Name: Afro Samurai
Platforms: Xbox 360, PlayStation 3 (Reviewed on Xbox 360)
Check out the Video Review.
With its stylized art and hip-hop beats, Afro Samurai has shocked audiences with a very American take on anime. So much so, that many refuse to even acknowledge it as anime, instead claiming it is just a Western attempt at making fun of Japanese animation. It doesn’t make it any better that Samuel “I have had it with these motherfucking snakes on this motherfucking plane!” L. Jackson took both the lead role, as the revered Afro, and the supporting role, as the outlandish Ninja Ninja. Even without support from elitists, Afro Samurai has enjoyed a successful run through television and a recent film.
Now, in a reimagining of sorts, the game has been released, bringing the show’s warped, futuristic, feudal Japanese style to gaming, with the hope of exposing a new audience to the phenomenon. In an attempt to closely replicate the television series’ stylized art, Afro Samurai has a cartoony, cel-shaded look. It might not look as good as Prince of Persia, which attempted a similar style, but the game hits its visual mark, and has faithfully replicated the series’ art admirably. Howard Drossin and the RZA’s hip-hop beats sound oddly fitting amidst the otherwise far-eastern environments, while the voice acting of Samuel L. Jackson and Ron Perlman help create an impressive presentation all around.
Afro’s story is a revenge tale, following Afro Samurai on his journey to hunt down Justice, the man responsible for his father’s death. This proves to be a task more complicated than it sounds, as Justice dons the “Number One” headband, which is said to give the wearer the powers of a god. Accompanied by Ninja Ninja, Afro fights through different situations from the television series, and it’s apparent that the developers decided to treat the game almost like an adaptation of the show, as opposed to a separate adventure. There are segments in the game not shown in the series, and the story, which is broken into ten chapters, can be hard to follow. Afro Samurai falls victim to many of the plot follies that generally occur in licensed properties, and while the story might make sense for fans of the series, the uninitiated will see it as disjointed and muddled. Taken as a whole, the narrative works, but piece by piece it’s hard to understand what’s going on at any given time.
Afro Samurai’s levels are cut into two distinct parts: combat and platforming. Combat is easily its greatest accomplishment, and the presentation and animations are incredibly smooth. As expressed gleefully on the back of the game’s box, Afro Samurai has wonderful dismemberment. Not just typical “attack and a body part falls off” dismemberment, but real dismemberment – the kind everyone always wanted in a video game. Instead of giving a few different points where enemies can be sliced, it appears that almost anything can be cut, and enemies are hacked apart dynamically.
Afro Samurai doesn’t try in any way to hide its mature nature, and is filled with foul language, over-the-top gore, and unnecessary, but tasteful nudity. Using vertical and horizontal attacks, Afro charges up his focus meter, which can be activated to slow down the mayhem and land more precise blows, slicing enemies apart. It’s used in an original way and becomes rather rhythmic, swinging back and forth between fast combos and slow, focused strikes.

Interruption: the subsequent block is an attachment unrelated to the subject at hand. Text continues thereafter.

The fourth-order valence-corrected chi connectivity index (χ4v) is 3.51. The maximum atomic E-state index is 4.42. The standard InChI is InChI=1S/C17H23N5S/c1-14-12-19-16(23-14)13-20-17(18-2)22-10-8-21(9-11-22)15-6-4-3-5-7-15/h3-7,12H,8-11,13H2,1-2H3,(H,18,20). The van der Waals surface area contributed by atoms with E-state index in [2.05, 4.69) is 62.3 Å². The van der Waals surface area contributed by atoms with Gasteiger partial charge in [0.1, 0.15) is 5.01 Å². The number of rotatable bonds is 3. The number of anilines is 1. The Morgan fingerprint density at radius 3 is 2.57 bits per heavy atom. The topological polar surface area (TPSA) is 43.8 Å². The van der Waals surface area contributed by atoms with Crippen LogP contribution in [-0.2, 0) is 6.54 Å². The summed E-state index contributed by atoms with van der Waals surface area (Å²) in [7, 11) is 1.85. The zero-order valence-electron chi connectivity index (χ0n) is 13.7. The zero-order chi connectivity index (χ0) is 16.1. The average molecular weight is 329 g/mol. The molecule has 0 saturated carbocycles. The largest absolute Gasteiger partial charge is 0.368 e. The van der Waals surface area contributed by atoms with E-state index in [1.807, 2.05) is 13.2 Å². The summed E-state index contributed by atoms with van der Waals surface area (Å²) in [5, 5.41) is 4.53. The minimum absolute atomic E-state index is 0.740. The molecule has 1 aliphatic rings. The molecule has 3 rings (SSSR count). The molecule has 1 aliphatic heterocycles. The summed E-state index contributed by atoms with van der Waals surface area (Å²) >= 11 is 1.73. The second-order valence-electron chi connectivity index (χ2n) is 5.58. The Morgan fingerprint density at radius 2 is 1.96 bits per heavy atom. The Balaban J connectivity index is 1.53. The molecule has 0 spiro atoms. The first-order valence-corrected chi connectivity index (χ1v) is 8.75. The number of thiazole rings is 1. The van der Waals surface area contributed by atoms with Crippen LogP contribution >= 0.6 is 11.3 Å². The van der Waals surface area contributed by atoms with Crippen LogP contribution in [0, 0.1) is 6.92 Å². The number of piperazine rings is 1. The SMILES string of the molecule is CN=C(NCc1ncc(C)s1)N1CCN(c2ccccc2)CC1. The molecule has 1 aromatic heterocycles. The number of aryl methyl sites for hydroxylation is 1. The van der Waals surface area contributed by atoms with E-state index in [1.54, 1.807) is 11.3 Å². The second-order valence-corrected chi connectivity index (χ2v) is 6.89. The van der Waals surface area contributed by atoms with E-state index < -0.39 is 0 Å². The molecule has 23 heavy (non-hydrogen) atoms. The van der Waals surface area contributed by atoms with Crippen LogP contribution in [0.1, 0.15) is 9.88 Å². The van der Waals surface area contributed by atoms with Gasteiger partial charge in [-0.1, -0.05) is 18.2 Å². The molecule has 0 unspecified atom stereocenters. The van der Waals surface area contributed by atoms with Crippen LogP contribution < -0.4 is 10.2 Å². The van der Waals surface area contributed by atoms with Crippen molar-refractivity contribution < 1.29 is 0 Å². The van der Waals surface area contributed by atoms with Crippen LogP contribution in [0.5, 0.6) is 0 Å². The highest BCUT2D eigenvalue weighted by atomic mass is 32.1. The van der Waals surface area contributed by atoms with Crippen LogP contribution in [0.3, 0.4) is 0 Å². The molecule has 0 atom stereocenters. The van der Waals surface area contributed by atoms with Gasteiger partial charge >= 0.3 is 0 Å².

Platforming, however, is not as successful, and fails at just about every attempt to create fun, acrobatic sections in-between long sessions of combat. The typical array of wall-running, jumping, and climbing are at Afro’s disposal, but the flaky camera and poor controls make these sections more difficult than they are entertaining. Attempting to break up the monotony of combat makes sense, but the sections are poorly designed, and made only slightly better by Ninja Ninja’s compass-like ability. The fact that the moves cannot be tied into combat in any way simply adds insult to injury, and the areas allowed are limited to specific spots, coded by the developers, no matter how restricting it might be.
The different chapters are each unique, and bring Afro through a gauntlet of unique environments. Each level ends with either an embarrassingly easy or frustratingly hard boss battle, attempting to finish the chapter with a bang. Sadly, boss encounters might be some of the game’s low points; and whereas some are genuinely fun and exciting, others are the antithesis of entertainment. One encounter, with Afro free-falling while battling a robotic doppelganger, is wonderful in its simplicity, while another sets Afro against a flame-thrower wielding enemy and feels nearly impossible. Relying on cheap and annoying tactics, some of the battles feel completely removed from the game, and are as uninteresting as they are unfulfilling.
In the end, Afro Samurai is a flawed, but entertaining experience. Reminiscent of last year’s Star Wars: The Force Unleashed, the potential for greatness was there, the combat was tight, but horrible bosses and mediocre platforming ground the game to a shrieking halt. It’s close to being amazing, and there are times when it is, but there are too many times where it just simply isn’t up to par with the current generation’s standards. The camera is too jumpy, the bosses are too frustrating, and the platforming just isn’t any fun. Hopefully a sequel could fix the issues and create something truly wonderful, but sadly, Afro Samurai doesn’t live up to its potential.